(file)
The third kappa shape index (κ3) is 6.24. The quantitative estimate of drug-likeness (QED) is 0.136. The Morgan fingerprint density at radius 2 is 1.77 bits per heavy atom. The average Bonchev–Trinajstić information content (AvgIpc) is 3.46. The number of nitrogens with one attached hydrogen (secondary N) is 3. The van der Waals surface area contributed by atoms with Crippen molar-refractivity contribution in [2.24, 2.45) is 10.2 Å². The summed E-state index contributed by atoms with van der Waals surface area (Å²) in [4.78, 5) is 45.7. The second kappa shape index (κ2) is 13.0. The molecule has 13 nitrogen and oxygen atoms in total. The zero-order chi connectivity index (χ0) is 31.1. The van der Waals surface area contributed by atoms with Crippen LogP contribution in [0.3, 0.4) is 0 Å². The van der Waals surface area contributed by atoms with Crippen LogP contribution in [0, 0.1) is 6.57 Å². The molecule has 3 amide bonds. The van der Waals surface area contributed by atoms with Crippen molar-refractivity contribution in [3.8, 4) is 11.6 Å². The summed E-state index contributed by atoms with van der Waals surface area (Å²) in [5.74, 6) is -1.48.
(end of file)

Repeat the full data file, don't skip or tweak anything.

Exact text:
The third kappa shape index (κ3) is 6.24. The quantitative estimate of drug-likeness (QED) is 0.136. The Morgan fingerprint density at radius 2 is 1.77 bits per heavy atom. The average Bonchev–Trinajstić information content (AvgIpc) is 3.46. The number of nitrogens with one attached hydrogen (secondary N) is 3. The van der Waals surface area contributed by atoms with Crippen molar-refractivity contribution in [2.24, 2.45) is 10.2 Å². The summed E-state index contributed by atoms with van der Waals surface area (Å²) in [4.78, 5) is 45.7. The second kappa shape index (κ2) is 13.0. The molecule has 13 nitrogen and oxygen atoms in total. The zero-order chi connectivity index (χ0) is 31.1. The van der Waals surface area contributed by atoms with Crippen LogP contribution in [0.3, 0.4) is 0 Å². The van der Waals surface area contributed by atoms with Crippen LogP contribution in [0, 0.1) is 6.57 Å². The molecule has 3 amide bonds. The van der Waals surface area contributed by atoms with Crippen molar-refractivity contribution in [3.8, 4) is 11.6 Å². The summed E-state index contributed by atoms with van der Waals surface area (Å²) in [5.74, 6) is -1.48.